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Our theme for this study is; The Light that Exposes, The Light that Redeems
Let’s begin with our passage.
“And this is the verdict: The Light has come into the world, but men loved the darkness rather than the Light because their deeds were evil. Everyone who does evil hates the Light, and does not come into the Light for fear that his deeds will be exposed. But whoever practices the truth comes into the Light, so that it may be seen clearly that what he has done has been accomplished in God.”
In a world full of shadows, the introduction of light can be both revealing and confronting. These verses in John 3 elucidate this tension, as they depict Jesus as the ultimate Light that has entered our world. But this Light does two things: it exposes evil, and it redeems the willing.
We have a natural aversion to light when we find comfort in our deeds of darkness. Just as a criminal might flee from a flashlight, our sinful selves recoil from the illuminating truths of Christ. Jesus, as the Light, doesn't merely cast a physical glow; He shines into our hearts and exposes our sins for what they are—evil. But that's not the end of the story. He does so to draw us out of the darkness.
Consider Paul's words in Ephesians 5:13-14: "But everything exposed by the light becomes visible—and everything that is illuminated becomes a light. This is why it is said: 'Wake up, sleeper, rise from the dead, and Christ will shine on you.'"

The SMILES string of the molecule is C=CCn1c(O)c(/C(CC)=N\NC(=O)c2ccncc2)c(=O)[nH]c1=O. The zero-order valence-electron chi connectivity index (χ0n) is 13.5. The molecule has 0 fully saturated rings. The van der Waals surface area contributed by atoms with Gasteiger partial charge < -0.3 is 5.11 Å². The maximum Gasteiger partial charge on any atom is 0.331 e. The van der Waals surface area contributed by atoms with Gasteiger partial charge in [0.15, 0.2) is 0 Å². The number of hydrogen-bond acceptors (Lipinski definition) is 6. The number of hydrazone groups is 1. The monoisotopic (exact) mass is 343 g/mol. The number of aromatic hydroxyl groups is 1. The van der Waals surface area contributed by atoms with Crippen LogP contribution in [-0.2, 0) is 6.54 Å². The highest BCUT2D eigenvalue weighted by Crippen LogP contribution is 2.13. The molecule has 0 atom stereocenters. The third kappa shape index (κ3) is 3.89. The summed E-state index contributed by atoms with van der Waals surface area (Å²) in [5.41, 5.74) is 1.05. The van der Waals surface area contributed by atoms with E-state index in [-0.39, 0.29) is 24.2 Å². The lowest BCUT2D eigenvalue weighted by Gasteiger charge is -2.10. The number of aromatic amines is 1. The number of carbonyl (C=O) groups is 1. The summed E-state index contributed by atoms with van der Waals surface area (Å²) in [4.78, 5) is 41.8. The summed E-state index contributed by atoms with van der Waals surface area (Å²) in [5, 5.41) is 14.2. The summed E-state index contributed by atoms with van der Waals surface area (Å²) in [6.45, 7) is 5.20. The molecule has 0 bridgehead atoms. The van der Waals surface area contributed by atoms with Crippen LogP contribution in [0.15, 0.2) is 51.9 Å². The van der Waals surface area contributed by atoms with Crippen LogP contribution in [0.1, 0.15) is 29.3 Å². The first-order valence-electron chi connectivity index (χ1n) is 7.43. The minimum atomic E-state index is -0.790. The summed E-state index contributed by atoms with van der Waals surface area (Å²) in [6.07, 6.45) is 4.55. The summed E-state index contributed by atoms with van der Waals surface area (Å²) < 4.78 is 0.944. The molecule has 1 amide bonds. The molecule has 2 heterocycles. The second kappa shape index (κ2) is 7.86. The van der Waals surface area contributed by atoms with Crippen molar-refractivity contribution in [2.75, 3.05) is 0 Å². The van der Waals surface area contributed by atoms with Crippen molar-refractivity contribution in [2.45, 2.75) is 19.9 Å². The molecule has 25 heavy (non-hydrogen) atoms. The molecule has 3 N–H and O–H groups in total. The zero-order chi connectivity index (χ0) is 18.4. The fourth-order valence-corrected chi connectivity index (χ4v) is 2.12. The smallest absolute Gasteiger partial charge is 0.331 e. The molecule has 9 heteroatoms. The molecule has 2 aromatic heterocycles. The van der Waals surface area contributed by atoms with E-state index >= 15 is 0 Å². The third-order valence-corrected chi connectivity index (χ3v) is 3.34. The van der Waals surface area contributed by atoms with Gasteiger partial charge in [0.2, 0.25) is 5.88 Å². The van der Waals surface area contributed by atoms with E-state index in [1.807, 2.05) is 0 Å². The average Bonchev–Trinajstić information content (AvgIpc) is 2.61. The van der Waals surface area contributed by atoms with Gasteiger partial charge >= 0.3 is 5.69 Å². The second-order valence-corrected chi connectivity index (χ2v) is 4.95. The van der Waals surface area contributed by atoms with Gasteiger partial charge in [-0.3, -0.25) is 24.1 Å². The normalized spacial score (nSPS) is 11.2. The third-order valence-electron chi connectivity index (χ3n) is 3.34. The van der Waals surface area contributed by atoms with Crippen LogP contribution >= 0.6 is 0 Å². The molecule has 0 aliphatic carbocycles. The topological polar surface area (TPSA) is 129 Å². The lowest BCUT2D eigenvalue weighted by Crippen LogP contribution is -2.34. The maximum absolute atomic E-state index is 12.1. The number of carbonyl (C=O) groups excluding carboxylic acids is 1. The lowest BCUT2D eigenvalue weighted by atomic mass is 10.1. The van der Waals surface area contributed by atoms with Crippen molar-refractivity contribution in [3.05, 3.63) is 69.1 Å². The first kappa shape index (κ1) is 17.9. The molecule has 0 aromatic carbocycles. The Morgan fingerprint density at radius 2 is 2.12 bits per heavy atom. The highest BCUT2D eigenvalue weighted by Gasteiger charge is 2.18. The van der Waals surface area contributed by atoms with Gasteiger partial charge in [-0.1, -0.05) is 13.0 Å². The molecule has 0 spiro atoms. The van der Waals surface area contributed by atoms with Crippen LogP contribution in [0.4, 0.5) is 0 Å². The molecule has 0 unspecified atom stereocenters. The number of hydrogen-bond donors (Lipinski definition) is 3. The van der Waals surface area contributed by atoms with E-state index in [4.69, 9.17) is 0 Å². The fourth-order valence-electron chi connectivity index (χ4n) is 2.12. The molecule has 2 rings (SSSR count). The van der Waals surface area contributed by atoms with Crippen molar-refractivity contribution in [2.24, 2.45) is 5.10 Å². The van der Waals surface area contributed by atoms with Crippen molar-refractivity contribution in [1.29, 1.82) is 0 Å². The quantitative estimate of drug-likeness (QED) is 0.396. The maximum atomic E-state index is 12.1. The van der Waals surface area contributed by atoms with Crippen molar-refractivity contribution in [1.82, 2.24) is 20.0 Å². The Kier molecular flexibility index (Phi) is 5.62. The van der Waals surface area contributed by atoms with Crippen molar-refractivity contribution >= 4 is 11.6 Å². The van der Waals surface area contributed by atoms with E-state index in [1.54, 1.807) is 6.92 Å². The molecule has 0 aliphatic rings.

The New Testament frequently leans on this metaphor of light and darkness to define our transformation in Christ. In Colossians 1:13, Paul notes that God "has rescued us from the dominion of darkness and brought us into the kingdom of the Son He loves."
What then is our response?
Those who live by the truth not only welcome the Light but become part of it. The Light has this redemptive quality that doesn't just expose our sin to shame us, but to free us. When we live in the Light, our actions testify to the transformative power of Christ in our lives. Our lives then become a beacon, reflecting the very Light that saved us.
Notice the final lines of our passage today: that whatever is done in the light "has been done in the sight of God." This adds an eternal perspective to our temporal actions. When we live in the Light, we live in God's sight, under His approval, and for His glory.
Our Final Reflection
As you go about your day, consider how the Light of Christ has transformed your life. Are there areas that still recoil from His illuminating truth? And how might you reflect His Light to the world today? Remember, Light not only exposes but also redeems; and when we walk in the Light, we walk in the company of God Himself.
May this truth inspire and challenge you today and always. Amen.